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‘Gilets jaunes’: a rather unusual coalition

With strong support from employees, manual workers and the self-employed, the gilets jaunes movement has brought together a wide range of different interests. In this interview with Lionel Venturini, Stefano Palombari discusses the 'French crisis' and the difficulty of turning this heterogeneous movement into a new dominant bloc. 

Stefano Palombari, Lionel Venturini17 December 2018

‘Gilets jaunes’: a rather unusual coalition

The crisis is now political, and the emergence of the ‘gilets jaunes’ raises questions as to how long it can last. For Stefano Palombarini, co-author with Bruno Amable of L’Illusion du bloc bourgeois, [1]  the French political crisis is not a matter of quarrels between parties or personnel, but rather the difficulty of forming a new dominant bloc. Macron, elected by grouping the middle classes around the bourgeoisie, has seen his social base increasingly shrink.

Lionel Venturini: The ‘gilets jaunes’ are a heterogeneous movement. How do you explain why this hasn’t broken up?

Stefano Palombari: The IFOP survey on the backing for the ‘gilets jaunes’ shows three categories that are most supportive of the movement: employees (63%), manual workers (59%) and self-employed (62%, including small businesspeople, shopkeepers and tradespeople). This social coalition is quite new in France. What is striking about the list of demands given to the media is that all are addressed to the government, not to employers. The only wage demand is for the minimum wage, which is set by the government, to be increased to 1,300 euros – 150 euros more than today, which is very reasonable. When it comes to purchasing power, the key demand is for taxes to be cut. It is precisely the absence of traditional wage demands that has permitted a unified movement, combining categories that would otherwise not agree among themselves.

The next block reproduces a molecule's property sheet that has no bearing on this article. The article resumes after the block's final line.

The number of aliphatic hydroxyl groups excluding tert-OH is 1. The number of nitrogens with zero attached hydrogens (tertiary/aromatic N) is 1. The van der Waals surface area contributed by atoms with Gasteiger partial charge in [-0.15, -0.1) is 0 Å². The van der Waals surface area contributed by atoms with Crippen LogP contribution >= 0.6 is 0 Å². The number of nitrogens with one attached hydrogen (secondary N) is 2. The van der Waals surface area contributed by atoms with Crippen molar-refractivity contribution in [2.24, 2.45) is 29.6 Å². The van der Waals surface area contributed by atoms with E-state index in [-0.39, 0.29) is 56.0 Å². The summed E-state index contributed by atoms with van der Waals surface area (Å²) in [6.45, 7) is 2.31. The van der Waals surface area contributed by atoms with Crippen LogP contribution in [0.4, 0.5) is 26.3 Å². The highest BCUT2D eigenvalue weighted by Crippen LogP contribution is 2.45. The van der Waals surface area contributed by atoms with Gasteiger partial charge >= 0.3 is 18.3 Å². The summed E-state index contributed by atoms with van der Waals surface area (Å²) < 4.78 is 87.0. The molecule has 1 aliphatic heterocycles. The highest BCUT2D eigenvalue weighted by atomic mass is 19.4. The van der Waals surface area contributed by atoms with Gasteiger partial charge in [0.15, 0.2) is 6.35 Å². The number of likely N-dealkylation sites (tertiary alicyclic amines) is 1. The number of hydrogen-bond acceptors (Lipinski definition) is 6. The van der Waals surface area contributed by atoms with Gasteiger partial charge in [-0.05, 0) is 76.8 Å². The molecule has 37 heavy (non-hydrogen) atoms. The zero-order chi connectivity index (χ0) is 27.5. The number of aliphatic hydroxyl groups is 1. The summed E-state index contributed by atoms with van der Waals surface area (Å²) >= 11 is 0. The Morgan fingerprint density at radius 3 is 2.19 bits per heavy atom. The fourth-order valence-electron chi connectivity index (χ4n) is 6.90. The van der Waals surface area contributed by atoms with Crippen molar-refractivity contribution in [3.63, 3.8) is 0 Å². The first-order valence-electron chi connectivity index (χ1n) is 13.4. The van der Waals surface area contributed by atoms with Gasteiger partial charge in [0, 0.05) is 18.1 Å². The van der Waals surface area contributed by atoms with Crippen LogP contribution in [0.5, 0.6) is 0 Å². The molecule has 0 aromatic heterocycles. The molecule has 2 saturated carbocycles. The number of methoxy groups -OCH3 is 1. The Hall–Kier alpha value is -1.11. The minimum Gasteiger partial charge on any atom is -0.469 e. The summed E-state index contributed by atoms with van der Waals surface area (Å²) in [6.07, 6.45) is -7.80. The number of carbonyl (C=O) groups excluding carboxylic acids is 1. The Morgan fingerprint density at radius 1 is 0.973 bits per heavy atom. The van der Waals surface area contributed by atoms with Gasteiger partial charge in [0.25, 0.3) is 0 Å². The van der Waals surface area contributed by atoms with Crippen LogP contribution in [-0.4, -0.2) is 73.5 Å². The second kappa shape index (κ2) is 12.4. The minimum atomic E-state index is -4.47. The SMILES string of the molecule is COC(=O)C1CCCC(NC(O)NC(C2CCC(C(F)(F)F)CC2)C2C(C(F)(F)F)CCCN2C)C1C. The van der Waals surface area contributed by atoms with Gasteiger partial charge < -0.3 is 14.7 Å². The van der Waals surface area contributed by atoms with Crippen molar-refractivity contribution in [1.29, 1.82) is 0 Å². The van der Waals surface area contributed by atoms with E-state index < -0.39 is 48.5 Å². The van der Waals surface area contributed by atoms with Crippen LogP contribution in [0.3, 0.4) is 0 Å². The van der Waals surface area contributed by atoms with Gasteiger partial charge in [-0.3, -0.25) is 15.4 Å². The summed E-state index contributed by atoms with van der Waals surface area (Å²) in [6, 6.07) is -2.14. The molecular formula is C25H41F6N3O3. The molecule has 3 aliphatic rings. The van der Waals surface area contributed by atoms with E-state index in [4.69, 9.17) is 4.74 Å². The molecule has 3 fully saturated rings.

LV: This recalls the beginnings of the Five Star Movement in Italy, which is now in power in coalition with the far right.

SP: The Five Star Movement had a base that included self-employed and employees: the price paid to build this social alliance was that the wage relationship was no longer questioned. In their demands, the ‘gilets jaunes’ also do not call for Macron’s labour laws and decrees to be repealed: is this a sign? It is too early to be certain, but there is a risk that the neoliberal nature of the wage relationship will no longer be challenged. In Italy, the League/Five Star Government has not challenged Matteo Renzi’s Jobs Act, which is very similar to the El Khomri law in France.

LV: Can this alliance last?

SP: The governing bloc is a minority, and the social opposition is very strong but at the same time fragmented. It is not itself a bloc, i.e. a set of heterogeneous interests that can recognize themselves in a political programme. The ‘gilets jaunes’ are just the start of a perspective that still is in its infancy. The issue is one of political platform: a real break with neoliberal policies would probably be supported by a majority of the ‘gilets jaunes’, but not by the movement as a whole.

LV: Is the left able to embody this break?

SP: The institutions of the Fifth Republic are a major obstacle to the possibilities of new alliances, but the break-up of the left-wing bloc has also opened up a political space for those proposing to represent the working class. This is an ideological work that has long been abandoned by the left. In our book, we show how Rocard’s ‘second left’ in the 1970s already sacrificed the interests of the working classes – manual workers and employees in the private sector. It is time to turn this page.

[1] Bruno Amable and Stefano Palombarini, L’Illusion du bloc bourgeois, Raisons d’agir, 2018.

This article was originally published on l'Humanité. It has been translated from French by David Fernbach.